• variables, structure, parameters, preferences
  • combination of expert elicitation and knowledge
    discovery
  • 2. Validation/Evaluation
  • case-based, sensitivity analysis, accuracy
    testing
  • 3. Field Testing
  • alpha/beta testing, acceptance testing
  • 4. Industrial Use
  • collection of statistics
  • 5. Refinement
  • Updating procedures, regression testing

14
Case Study Intelligent tutoring
  • Tutoring domain primary and secondary school
    students misconceptions about decimals
  • Based on Decimal Comparison Test (DCT)
  • student asked to choose the larger of pairs of
    decimals
  • different types of pairs reveal different
    misconceptions
  • ITS System involves computer games involving
    decimals
  • This research also looks at a combination of
    expert elicitation and automated methods

15
Expert classification of Decimal Comparison Test
(DCT) results
16
The ITS architecture
Adaptive Bayesian Network
Inputs
Student
Generic BN model of student
Decimal comparison test (optional)
Item
Answers
Answer
  • Diagnose misconception
  • Predict outcomes
  • Identify most useful information

Information about student e.g. age (optional)
Computer Games
Hidden number
Answer
Classroom diagnostic test results (optional)
Feedback
Answer
Flying photographer
  • Select next item type
  • Decide to present help
  • Decide change to new game
  • Identify when expertise gained

Item type
System Controller Module
Item
Decimaliens
New game
Sequencing tactics
Number between
Help
Help
.
Report on student
Classroom Teaching Activities
Teacher
17
Expert Elicitation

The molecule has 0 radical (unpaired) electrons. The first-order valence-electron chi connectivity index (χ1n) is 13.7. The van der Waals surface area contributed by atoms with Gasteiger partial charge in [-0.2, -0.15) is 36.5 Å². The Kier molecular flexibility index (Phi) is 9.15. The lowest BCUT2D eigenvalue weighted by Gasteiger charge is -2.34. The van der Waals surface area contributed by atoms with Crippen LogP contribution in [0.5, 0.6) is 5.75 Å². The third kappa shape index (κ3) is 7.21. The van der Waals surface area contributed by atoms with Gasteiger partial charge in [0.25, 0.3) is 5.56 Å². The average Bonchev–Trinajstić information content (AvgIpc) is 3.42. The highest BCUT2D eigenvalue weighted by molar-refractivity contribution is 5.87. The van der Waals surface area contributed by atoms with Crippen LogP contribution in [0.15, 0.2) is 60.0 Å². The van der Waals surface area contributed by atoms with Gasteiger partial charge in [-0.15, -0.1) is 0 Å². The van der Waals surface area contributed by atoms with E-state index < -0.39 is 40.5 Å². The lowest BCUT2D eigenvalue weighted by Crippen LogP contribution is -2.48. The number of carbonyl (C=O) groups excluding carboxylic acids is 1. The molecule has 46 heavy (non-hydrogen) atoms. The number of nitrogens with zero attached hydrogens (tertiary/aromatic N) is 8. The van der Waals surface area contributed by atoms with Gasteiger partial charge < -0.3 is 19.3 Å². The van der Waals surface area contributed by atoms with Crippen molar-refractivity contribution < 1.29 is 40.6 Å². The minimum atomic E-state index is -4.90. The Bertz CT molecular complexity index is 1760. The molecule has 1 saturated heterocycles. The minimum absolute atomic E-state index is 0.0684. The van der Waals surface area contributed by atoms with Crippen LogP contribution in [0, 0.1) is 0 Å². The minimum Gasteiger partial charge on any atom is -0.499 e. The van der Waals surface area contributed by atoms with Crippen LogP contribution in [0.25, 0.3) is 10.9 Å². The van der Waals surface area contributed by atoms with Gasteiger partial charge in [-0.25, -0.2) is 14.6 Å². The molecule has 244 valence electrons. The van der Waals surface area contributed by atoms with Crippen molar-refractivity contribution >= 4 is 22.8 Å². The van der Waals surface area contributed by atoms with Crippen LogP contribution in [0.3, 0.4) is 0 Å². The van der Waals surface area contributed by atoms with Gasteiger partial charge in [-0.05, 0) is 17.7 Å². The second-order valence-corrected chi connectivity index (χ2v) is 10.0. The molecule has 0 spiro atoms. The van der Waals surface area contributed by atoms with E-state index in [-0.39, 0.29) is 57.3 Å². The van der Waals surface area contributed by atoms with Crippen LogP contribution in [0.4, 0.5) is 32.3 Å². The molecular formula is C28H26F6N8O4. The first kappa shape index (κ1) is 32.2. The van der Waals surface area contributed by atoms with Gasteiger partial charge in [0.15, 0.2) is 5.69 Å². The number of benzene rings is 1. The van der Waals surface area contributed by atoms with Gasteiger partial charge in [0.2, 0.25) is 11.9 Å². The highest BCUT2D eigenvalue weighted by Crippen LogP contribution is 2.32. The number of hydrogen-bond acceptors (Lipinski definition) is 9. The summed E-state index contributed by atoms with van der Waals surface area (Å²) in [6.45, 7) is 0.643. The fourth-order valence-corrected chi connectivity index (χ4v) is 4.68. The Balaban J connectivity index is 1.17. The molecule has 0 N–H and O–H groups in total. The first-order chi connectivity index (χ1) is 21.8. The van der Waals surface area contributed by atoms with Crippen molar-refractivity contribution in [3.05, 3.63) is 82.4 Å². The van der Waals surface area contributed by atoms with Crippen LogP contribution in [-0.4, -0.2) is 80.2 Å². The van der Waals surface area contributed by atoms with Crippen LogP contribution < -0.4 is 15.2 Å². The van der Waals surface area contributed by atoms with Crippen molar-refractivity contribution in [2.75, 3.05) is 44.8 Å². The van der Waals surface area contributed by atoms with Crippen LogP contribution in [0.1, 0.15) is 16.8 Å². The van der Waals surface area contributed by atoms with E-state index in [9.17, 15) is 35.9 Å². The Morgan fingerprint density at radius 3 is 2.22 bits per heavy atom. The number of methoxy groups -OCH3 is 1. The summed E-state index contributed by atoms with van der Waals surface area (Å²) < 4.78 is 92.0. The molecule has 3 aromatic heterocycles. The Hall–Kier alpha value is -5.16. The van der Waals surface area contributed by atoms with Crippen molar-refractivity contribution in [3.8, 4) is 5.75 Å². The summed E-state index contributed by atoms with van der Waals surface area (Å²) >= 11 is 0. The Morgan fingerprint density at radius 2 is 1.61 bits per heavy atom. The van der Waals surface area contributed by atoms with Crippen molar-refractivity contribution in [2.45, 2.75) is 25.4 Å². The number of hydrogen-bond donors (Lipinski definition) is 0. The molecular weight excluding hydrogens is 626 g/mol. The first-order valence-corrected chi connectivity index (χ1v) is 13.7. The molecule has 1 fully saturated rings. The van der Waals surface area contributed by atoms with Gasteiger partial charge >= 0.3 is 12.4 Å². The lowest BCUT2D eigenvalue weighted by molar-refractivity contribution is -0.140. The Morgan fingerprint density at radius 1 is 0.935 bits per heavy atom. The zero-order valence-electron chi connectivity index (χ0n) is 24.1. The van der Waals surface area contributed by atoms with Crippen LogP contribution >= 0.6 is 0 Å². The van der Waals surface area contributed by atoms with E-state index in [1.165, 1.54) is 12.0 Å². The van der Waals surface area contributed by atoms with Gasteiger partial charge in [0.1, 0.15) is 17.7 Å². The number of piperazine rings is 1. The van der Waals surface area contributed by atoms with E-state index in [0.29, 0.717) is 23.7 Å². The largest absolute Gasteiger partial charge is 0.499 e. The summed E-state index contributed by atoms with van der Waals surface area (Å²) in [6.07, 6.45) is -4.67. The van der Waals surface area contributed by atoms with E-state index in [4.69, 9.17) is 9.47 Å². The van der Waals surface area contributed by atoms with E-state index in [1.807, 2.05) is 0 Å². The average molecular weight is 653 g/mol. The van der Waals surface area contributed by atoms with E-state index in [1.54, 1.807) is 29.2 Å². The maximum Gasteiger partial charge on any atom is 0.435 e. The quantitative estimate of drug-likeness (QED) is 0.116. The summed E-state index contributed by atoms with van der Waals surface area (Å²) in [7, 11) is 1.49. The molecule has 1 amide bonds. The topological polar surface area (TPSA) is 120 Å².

• Variables
  • two classification nodes fine and coarse (mut.
    ex.)
  • item types (i) H/M/L (ii) 0-N
  • Structure
  • arcs from classification to item type
  • item types independent given classification
  • Parameters
  • careless mistake (3 different values)
  • expert ignorance - in table (uniform
    distribution)

18
Expert Elicited BN
19
Evaluation process
  • Case-based evaluation
  • experts checked individual cases
  • sometimes, if prior was low, true
    classification did not have highest posterior
    (but usually had biggest change in ratio)
  • Adaptiveness evaluation
  • priors changes after each set of evidence
  • Comparison evaluation
  • Differences in classification between BN and
    expert rule
  • Differences in predictions between different BNs

20
Comparison evaluation
  • Development of measure same classification,
    desirable and undesirable re-classification
  • Use item type predictions
  • Investigation of effect of item type granularity
    and probability of careless mistake

21
Investigation by Automated methods
  • Classification (using SNOB program, based on MML)
  • Parameters
  • Structure (using CaMML)

22
Results
23
Case Study Seabreeze prediction
  • 2000 Honours project, joint with Bureau of
    Meteorology (PAKDD2001 paper, TR)
  • BN network built based on existing simple expert
    rule
  • Several years data available for Sydney
    seabreezes
  • CaMML and Tetrad-II programs used to learn BNs
    from data
  • Comparative analysis showed automated methods
    gave improved predictions.

24
Open Research Questions
  • Tools needed to support expert elicitation
  • Combining expert elicitation and automated
    methods
  • Evaluation measures and methods
  • Industry adoption of BN technology